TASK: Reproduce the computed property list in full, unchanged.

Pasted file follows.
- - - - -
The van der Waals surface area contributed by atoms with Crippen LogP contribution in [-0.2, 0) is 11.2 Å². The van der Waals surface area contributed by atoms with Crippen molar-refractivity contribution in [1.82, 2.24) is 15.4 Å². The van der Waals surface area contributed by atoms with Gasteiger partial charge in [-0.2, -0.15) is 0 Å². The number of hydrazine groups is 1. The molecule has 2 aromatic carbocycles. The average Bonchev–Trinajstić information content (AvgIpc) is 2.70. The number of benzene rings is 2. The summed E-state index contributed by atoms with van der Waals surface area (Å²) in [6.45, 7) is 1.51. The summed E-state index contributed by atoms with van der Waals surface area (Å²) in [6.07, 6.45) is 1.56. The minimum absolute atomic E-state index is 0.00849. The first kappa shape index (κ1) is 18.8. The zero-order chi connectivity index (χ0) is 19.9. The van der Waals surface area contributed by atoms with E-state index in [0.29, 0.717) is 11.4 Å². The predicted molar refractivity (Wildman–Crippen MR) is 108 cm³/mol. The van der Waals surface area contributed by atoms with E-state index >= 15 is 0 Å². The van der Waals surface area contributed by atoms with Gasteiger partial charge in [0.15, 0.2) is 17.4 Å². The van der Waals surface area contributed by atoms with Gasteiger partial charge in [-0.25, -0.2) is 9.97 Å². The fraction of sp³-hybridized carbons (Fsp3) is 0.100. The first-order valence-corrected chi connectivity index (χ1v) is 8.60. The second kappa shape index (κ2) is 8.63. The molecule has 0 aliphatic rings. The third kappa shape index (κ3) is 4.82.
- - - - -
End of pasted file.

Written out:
The van der Waals surface area contributed by atoms with Crippen LogP contribution in [-0.2, 0) is 11.2 Å². The van der Waals surface area contributed by atoms with Crippen molar-refractivity contribution in [1.82, 2.24) is 15.4 Å². The van der Waals surface area contributed by atoms with Gasteiger partial charge in [-0.2, -0.15) is 0 Å². The number of hydrazine groups is 1. The molecule has 2 aromatic carbocycles. The average Bonchev–Trinajstić information content (AvgIpc) is 2.70. The number of benzene rings is 2. The summed E-state index contributed by atoms with van der Waals surface area (Å²) in [6.45, 7) is 1.51. The summed E-state index contributed by atoms with van der Waals surface area (Å²) in [6.07, 6.45) is 1.56. The minimum absolute atomic E-state index is 0.00849. The first kappa shape index (κ1) is 18.8. The zero-order chi connectivity index (χ0) is 19.9. The van der Waals surface area contributed by atoms with E-state index in [0.29, 0.717) is 11.4 Å². The predicted molar refractivity (Wildman–Crippen MR) is 108 cm³/mol. The van der Waals surface area contributed by atoms with E-state index >= 15 is 0 Å². The van der Waals surface area contributed by atoms with Gasteiger partial charge in [0.15, 0.2) is 17.4 Å². The van der Waals surface area contributed by atoms with Gasteiger partial charge in [-0.25, -0.2) is 9.97 Å². The fraction of sp³-hybridized carbons (Fsp3) is 0.100. The first-order valence-corrected chi connectivity index (χ1v) is 8.60. The second kappa shape index (κ2) is 8.63. The molecule has 0 aliphatic rings. The third kappa shape index (κ3) is 4.82.